Let me begin by wishing everyone a Happy New Year! This is my final installment of the series entitled, “table scraps” (words likely to be used at family gatherings over the holidays). As you might expect, I chose a word closely associated with this time of year: “resolution.”
In 2013, Dan Diamond, a blogger and contributor to //onforb.es (www.Forbes.com), states that 40% of Americans are likely to make New Year’s resolutions but only 8% of them will achieve their goal. According to Diamond, “More often than not, people who fail to keep their resolutions blame their own lack of willpower.” He cites a desire for self-improvement as the leading factor in making resolutions.
My reasons for making a resolution would include, a desire to act on something that’s been bothering me, whether it is guilt from neglecting something or someone, or inaction (not doing something I feel I should be doing). Like many other people, I would include health related reasons; two of my favorites are losing some weight and exercising more.
Our culture has adopted the practice of making our resolutions at the start of a New Year. I guess the new calendar symbolizes a fresh start and makes the starting date easier to recall. Add to that the social buzz created by a host of others also making resolutions and you have a strength in numbers kind of thing going on. For people of faith, having just celebrated the birth of Christ on Christmas, a new calendar year offers a convenient starting point to resolutely draw closer to God.
This year, before you jump on the bandwagon and vow to make a resolution, you may want to give more thought to the word’s meaning. Google defines “resolution” as “a firm decision to do or not do something.” Synonyms include: intention, decision, commitment, pledge, and promise. Words closely related to resolution are: “resolute,” (purposeful, determined, and unwavering) and “resolve” (defined as a “firm determination to do something”). Making a resolution, then, can be likened to drawing a line in the sand, and vowing not to cross it.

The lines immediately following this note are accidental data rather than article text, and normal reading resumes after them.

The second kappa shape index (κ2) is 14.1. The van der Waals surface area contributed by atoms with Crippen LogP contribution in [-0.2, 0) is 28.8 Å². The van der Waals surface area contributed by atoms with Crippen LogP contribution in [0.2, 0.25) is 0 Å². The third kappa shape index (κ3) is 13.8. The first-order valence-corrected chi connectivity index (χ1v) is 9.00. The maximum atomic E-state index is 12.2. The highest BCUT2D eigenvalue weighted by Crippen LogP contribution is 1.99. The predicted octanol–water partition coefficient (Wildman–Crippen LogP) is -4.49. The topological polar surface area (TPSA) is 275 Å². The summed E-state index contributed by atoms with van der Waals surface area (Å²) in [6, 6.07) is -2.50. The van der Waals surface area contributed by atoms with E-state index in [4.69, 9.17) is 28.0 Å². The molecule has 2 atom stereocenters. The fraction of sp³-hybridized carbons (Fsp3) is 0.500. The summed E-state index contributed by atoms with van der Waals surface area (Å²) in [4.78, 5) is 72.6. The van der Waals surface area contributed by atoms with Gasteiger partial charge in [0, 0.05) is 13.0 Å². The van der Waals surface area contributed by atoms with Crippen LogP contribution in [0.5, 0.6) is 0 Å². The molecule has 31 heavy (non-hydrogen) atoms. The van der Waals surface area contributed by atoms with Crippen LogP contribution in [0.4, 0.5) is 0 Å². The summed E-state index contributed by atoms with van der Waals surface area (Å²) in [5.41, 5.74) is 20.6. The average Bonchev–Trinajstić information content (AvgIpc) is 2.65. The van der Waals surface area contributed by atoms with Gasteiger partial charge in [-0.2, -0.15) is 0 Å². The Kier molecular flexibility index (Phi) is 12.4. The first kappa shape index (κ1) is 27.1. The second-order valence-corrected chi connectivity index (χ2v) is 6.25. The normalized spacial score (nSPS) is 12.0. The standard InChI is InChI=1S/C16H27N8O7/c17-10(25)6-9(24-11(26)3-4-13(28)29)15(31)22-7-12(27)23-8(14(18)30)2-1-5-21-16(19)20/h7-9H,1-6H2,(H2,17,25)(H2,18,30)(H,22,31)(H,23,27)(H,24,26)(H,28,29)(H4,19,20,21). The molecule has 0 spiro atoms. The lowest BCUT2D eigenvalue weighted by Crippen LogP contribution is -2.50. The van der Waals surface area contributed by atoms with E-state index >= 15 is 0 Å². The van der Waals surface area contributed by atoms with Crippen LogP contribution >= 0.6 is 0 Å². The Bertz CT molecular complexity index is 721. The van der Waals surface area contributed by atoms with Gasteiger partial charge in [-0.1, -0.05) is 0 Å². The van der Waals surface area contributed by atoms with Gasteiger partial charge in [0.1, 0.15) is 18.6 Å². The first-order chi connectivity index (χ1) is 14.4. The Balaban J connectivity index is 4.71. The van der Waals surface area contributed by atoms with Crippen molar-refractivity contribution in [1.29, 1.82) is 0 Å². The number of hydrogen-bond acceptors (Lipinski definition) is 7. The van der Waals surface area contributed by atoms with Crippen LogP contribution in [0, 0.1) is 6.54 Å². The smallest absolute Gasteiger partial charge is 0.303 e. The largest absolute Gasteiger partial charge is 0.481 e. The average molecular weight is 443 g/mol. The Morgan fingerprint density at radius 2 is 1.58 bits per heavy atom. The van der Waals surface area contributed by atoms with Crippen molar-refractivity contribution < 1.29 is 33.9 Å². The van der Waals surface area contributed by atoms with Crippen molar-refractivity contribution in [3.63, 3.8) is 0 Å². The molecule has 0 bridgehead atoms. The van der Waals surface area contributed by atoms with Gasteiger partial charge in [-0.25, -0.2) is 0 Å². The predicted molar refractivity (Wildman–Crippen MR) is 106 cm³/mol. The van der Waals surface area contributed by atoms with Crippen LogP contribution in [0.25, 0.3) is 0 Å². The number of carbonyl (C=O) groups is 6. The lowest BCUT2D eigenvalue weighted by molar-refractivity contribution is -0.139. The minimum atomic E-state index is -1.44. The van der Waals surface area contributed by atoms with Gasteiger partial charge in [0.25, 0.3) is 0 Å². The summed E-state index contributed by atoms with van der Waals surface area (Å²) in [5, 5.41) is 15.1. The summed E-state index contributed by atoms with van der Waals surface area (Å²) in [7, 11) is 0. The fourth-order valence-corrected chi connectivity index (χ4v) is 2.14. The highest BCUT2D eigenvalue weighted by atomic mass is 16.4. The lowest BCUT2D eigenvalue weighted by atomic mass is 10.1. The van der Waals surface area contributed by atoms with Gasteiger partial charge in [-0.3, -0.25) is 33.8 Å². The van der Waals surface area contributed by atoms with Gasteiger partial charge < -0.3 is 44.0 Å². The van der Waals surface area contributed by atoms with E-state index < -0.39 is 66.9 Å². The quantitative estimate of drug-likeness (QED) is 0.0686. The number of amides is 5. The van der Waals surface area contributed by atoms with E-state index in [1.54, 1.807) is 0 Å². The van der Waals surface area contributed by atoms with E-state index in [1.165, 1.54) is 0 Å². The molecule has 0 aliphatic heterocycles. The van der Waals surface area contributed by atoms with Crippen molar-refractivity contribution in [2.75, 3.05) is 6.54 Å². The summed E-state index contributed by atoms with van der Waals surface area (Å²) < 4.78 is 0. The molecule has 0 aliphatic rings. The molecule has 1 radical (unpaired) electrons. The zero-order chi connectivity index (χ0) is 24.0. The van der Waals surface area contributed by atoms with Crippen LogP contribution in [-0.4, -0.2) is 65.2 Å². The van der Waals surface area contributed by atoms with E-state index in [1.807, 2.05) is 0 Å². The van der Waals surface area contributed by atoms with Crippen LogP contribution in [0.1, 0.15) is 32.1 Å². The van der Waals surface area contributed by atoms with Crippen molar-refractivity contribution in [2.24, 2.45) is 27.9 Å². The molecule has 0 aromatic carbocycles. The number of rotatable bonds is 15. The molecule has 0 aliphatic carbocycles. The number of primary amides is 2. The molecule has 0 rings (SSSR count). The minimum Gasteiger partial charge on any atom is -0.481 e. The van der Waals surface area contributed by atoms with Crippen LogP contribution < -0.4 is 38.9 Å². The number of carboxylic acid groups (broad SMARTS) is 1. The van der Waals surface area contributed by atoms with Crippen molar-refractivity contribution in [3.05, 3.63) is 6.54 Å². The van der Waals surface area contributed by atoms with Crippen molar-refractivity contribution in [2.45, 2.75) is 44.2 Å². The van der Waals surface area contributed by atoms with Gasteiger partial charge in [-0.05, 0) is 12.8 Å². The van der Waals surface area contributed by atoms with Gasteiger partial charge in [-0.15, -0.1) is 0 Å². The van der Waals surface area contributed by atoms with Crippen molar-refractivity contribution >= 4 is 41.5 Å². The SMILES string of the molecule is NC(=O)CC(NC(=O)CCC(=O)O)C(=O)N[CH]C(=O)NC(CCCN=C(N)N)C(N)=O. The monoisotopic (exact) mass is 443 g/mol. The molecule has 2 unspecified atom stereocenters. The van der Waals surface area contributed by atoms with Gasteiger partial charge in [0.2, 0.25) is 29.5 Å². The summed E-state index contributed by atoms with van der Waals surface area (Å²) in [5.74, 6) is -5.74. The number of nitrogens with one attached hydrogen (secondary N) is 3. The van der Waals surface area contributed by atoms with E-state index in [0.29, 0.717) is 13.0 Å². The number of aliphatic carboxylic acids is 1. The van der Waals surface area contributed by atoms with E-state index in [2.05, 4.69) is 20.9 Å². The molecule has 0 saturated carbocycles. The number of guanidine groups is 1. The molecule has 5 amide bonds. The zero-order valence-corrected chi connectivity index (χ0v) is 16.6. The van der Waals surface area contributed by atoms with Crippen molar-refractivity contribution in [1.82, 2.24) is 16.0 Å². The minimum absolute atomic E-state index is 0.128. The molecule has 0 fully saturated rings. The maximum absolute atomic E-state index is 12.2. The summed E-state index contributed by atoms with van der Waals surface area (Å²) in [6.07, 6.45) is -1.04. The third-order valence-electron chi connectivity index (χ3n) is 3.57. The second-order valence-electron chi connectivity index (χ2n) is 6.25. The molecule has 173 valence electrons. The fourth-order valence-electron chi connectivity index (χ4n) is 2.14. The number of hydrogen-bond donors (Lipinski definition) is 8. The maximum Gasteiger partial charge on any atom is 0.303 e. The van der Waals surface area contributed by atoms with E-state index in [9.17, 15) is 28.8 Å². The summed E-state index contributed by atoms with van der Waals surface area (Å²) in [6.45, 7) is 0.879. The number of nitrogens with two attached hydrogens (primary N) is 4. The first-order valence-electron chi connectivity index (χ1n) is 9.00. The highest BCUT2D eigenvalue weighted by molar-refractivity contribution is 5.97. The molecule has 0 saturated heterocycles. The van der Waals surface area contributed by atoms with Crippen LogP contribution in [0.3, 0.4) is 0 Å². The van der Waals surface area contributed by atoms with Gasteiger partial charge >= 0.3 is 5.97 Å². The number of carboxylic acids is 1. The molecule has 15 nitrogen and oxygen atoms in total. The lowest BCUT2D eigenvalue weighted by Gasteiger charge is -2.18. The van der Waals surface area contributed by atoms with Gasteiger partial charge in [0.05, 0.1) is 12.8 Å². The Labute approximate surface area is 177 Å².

Returning to Dan Diamond’s piece for a moment, he gives the following advice for making a resolution: (1) keep it simple (small, obtainable), (2) make it tangible (eliminate vagueness), (3) make it obvious (have visual reminders), and (4) keep believing you can do it (have willpower).
If you are a Christian you can add a fifth point: involve God in your resolution making decision and seek out His help in seeing it through. He is very much interested in the little details in our lives. Take Romans 8:28 for example, “And we know that in all things God works for the good of those who love him, who have been called according to his purpose.”
A quick peek at my Bible concordance (TNIV translation) yielded two scripture passages using the word “resolved,” Daniel 1:8 and 1 Corinthians 2:2. Since the book of Daniel is one of my favorite books, I decided to check that verse out.
“But Daniel resolved to not defile himself with the royal food and wine, and he asked the chief official for permission not to defile himself in this way.” (TNIV translation)
Here Daniel resolved not to do something – not to eat of the king’s delicacies. He was a prisoner of war taken to a foreign land, to be assimilated into a pagan Babylonian culture. To resist assimilation meant facing the possibility of being killed. Many scholars feel he was a young teen when he was taken to Babylon and made this resolution.
As a true believer in God, Daniel believed there was no separation between his religious beliefs and the world he functioned in. (Many of us need reminding of this fact on a regular basis.) The former (his faith) governed the latter (his work). His resolve to resist defiling himself came from within; he purposed not to do this in his heart. His decision was an act of worship, not one of self-affirmation or self-improvement.
On the surface the resolution seems trivial until you look at its broader implications. Daniel was being asked to abandon his devout faith in God and adopt a pagan way of life. He made the resolution out of a need to preserve his relationship with God. God honored Daniel by working on his behalf and making it possible for Daniel to eat the food and water of his choosing. By keeping the resolution he made, Daniel’s life became a conduit for the miraculous workings of God.
What, if any, resolution will you make this year? Will you be including God in your plans?